A sector of user data is typically 512 bytes, corresponding to the size of a sector in magnetic disk drives. Overhead data is typically an additional 16-20 bytes. A block can includes a number of pages, e.g., 8, 32, 64 or more pages.
A programming technique is provided in which a set of storage elements is initially programmed and, subsequently, reprogrammed at least once. For example, the set may be a block of storage elements which can be erased as a unit. Or, the set can be associated with a set of word lines which is not necessarily erasable as a unit. In the initial programming, the set of storage elements is programmed. Furthermore, the storage elements can be programmed to different VTH levels in the initial programming and the reprogramming. Any programming technique can be used during the initial programming and reprogramming, including, but not limited to, those discussed below in connection with
When reading the data from a storage element, in one approach, a first set of VTH read levels can be used for storage elements that have been programmed only once in the initial programming, while a second set of VTH read levels can be used for storage elements that have also been reprogrammed. The corresponding values of the second set can be higher than the first set. Alternatively, the same set of VTH read levels can be used in each case. Furthermore, the voltage margin between any two neighboring VTH states should be large enough to accommodate many parasitic phenomena including coupling, program disturb, read disturb, storage elements and system noise, overshoots, programming noise, and long term charge retention. Another parasitic phenomenon is a data pattern sensitivity effect, which relates to the effect of the specific data values, e.g., VTH values, of previously programmed storage elements. Reprogramming can allow reduced margins between neighboring VTH states because at least the coupling and overshoots will be reduced, and those pages that are not yet reprogrammed will be reprogrammed soon, so that no extra margin has to be devoted to long term retention issues for non-programmed pages. Furthermore, reprogrammed pages provide tighter VTH distributions, which open up the margins for such pages. The net effect is that the memory VTH window can be reduced, thereby allowing smaller programming voltages and reducing program disturb.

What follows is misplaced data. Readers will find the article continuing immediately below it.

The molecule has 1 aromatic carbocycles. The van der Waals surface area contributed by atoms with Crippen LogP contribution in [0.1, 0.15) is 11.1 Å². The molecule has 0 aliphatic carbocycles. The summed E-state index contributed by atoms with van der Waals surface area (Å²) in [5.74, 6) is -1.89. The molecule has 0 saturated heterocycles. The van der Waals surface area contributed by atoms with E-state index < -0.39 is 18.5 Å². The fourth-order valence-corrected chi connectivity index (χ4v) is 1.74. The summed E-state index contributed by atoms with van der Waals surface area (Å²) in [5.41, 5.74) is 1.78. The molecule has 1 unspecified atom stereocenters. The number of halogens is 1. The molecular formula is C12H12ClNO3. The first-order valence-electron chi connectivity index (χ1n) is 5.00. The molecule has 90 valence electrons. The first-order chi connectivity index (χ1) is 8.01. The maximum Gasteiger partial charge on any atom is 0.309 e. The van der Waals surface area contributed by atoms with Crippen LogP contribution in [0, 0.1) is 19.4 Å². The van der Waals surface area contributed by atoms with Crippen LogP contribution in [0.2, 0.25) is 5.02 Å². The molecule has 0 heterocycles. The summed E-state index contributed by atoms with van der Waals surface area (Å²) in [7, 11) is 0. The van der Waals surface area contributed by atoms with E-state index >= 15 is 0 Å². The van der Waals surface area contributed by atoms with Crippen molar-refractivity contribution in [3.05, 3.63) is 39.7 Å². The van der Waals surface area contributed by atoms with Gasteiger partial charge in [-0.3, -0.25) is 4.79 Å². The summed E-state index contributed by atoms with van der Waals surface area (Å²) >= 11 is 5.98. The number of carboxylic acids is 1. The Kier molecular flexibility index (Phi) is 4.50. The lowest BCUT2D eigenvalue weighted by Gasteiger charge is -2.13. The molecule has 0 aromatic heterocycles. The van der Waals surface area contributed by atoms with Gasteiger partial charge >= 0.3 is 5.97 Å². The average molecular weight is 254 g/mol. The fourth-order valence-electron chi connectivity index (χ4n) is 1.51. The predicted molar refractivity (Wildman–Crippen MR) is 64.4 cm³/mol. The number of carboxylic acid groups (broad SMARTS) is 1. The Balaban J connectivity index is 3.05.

A set of three read reference voltages, Vra1, Vrb1 and Vrc1, is used for reading data from storage elements after the initial programming. By testing whether the VTH of a given storage element is above or below Vra1, Vrb1 and Vrc1, the system can determine the state of the storage element. A set of three verify reference threshold voltages, Vva1, Vvb1 and Vvc1, which is used during the initial programming, is also indicated. When programming storage elements to state A, B or C, the system will test whether those storage elements have a VTH greater than or equal to Vva1, Vvb1 or Vvc1, respectively.
In one approach, known as full sequence programming, storage elements can be programmed from the erase state E directly to any of the programmed states A, B or C, as depicted by the curved arrows. For example, a population of storage elements to be programmed, such as a block, may first be erased so that all storage elements in the population are in the erased state E. While some storage elements are being programmed from state E to state A, other storage elements are being programmed from state E to state B and/or from state E to state C.
As mentioned, coupling and other effects tend to raise the VTH of a given storage element, thereby raising and widening the VTH distribution of a set of storage elements in a block, for instance. This can be seen by the relatively wide VTH distributions of